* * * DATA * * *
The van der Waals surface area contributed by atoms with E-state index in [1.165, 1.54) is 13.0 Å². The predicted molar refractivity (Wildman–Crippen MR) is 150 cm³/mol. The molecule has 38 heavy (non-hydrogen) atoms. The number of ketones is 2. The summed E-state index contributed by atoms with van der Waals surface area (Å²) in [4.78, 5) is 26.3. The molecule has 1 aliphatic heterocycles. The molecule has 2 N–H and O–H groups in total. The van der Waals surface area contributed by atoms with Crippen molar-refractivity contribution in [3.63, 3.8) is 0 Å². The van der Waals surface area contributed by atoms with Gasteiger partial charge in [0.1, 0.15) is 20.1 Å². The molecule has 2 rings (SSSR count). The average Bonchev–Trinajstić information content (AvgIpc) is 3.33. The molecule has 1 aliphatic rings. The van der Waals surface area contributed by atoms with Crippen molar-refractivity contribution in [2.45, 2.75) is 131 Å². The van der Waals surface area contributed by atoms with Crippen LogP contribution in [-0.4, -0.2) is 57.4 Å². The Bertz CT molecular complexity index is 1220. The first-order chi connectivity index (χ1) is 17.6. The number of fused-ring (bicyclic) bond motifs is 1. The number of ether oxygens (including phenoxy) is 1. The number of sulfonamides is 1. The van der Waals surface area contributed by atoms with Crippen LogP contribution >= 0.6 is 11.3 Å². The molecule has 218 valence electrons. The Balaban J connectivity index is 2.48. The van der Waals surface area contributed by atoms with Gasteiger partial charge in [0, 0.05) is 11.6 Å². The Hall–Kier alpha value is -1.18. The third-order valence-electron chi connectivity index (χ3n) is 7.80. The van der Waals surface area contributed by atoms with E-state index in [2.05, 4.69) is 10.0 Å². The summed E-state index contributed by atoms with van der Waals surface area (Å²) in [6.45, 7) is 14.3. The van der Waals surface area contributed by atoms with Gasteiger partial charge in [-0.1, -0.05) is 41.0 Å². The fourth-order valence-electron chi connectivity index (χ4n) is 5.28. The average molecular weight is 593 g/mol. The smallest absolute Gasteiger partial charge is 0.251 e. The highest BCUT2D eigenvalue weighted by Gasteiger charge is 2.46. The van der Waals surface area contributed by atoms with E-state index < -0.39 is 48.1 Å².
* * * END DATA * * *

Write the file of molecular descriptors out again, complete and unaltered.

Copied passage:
The van der Waals surface area contributed by atoms with E-state index in [1.165, 1.54) is 13.0 Å². The predicted molar refractivity (Wildman–Crippen MR) is 150 cm³/mol. The molecule has 38 heavy (non-hydrogen) atoms. The number of ketones is 2. The summed E-state index contributed by atoms with van der Waals surface area (Å²) in [4.78, 5) is 26.3. The molecule has 1 aliphatic heterocycles. The molecule has 2 N–H and O–H groups in total. The van der Waals surface area contributed by atoms with Crippen molar-refractivity contribution in [3.63, 3.8) is 0 Å². The van der Waals surface area contributed by atoms with Gasteiger partial charge in [0.1, 0.15) is 20.1 Å². The molecule has 2 rings (SSSR count). The average Bonchev–Trinajstić information content (AvgIpc) is 3.33. The molecule has 1 aliphatic rings. The van der Waals surface area contributed by atoms with Crippen molar-refractivity contribution in [2.45, 2.75) is 131 Å². The van der Waals surface area contributed by atoms with Crippen LogP contribution in [-0.4, -0.2) is 57.4 Å². The Bertz CT molecular complexity index is 1220. The first-order chi connectivity index (χ1) is 17.6. The number of fused-ring (bicyclic) bond motifs is 1. The number of ether oxygens (including phenoxy) is 1. The number of sulfonamides is 1. The van der Waals surface area contributed by atoms with Crippen LogP contribution >= 0.6 is 11.3 Å². The molecule has 218 valence electrons. The Balaban J connectivity index is 2.48. The van der Waals surface area contributed by atoms with Gasteiger partial charge in [0, 0.05) is 11.6 Å². The Hall–Kier alpha value is -1.18. The third-order valence-electron chi connectivity index (χ3n) is 7.80. The van der Waals surface area contributed by atoms with E-state index in [2.05, 4.69) is 10.0 Å². The summed E-state index contributed by atoms with van der Waals surface area (Å²) in [6.45, 7) is 14.3. The van der Waals surface area contributed by atoms with Gasteiger partial charge in [-0.1, -0.05) is 41.0 Å². The fourth-order valence-electron chi connectivity index (χ4n) is 5.28. The average molecular weight is 593 g/mol. The smallest absolute Gasteiger partial charge is 0.251 e. The highest BCUT2D eigenvalue weighted by Gasteiger charge is 2.46. The van der Waals surface area contributed by atoms with E-state index < -0.39 is 48.1 Å².